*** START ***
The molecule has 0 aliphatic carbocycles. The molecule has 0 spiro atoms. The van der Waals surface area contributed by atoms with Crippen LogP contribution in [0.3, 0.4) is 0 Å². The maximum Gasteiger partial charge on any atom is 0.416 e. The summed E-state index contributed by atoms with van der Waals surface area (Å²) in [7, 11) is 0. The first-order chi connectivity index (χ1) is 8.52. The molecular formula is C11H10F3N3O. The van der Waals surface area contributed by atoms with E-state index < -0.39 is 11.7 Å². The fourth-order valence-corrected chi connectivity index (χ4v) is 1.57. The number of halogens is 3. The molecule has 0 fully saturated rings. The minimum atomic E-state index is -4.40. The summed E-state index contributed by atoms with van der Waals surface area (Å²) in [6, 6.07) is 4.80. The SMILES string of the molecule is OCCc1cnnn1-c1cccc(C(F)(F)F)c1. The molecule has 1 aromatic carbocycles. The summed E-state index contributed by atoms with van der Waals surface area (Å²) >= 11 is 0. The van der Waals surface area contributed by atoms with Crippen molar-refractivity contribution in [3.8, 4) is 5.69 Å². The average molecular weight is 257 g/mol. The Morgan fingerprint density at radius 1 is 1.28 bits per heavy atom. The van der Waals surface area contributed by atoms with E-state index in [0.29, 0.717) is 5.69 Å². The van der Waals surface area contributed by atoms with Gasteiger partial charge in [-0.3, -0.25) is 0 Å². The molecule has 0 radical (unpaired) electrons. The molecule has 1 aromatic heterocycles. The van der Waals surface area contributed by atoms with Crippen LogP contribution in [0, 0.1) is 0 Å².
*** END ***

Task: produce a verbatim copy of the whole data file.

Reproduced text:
The molecule has 0 aliphatic carbocycles. The molecule has 0 spiro atoms. The van der Waals surface area contributed by atoms with Crippen LogP contribution in [0.3, 0.4) is 0 Å². The maximum Gasteiger partial charge on any atom is 0.416 e. The summed E-state index contributed by atoms with van der Waals surface area (Å²) in [7, 11) is 0. The first-order chi connectivity index (χ1) is 8.52. The molecular formula is C11H10F3N3O. The van der Waals surface area contributed by atoms with E-state index < -0.39 is 11.7 Å². The fourth-order valence-corrected chi connectivity index (χ4v) is 1.57. The number of halogens is 3. The molecule has 0 fully saturated rings. The minimum atomic E-state index is -4.40. The summed E-state index contributed by atoms with van der Waals surface area (Å²) in [6, 6.07) is 4.80. The SMILES string of the molecule is OCCc1cnnn1-c1cccc(C(F)(F)F)c1. The molecule has 1 aromatic carbocycles. The summed E-state index contributed by atoms with van der Waals surface area (Å²) >= 11 is 0. The van der Waals surface area contributed by atoms with Crippen molar-refractivity contribution in [3.8, 4) is 5.69 Å². The average molecular weight is 257 g/mol. The Morgan fingerprint density at radius 1 is 1.28 bits per heavy atom. The van der Waals surface area contributed by atoms with E-state index in [0.29, 0.717) is 5.69 Å². The van der Waals surface area contributed by atoms with Gasteiger partial charge in [-0.3, -0.25) is 0 Å². The molecule has 0 radical (unpaired) electrons. The molecule has 1 aromatic heterocycles. The van der Waals surface area contributed by atoms with Crippen LogP contribution in [0, 0.1) is 0 Å².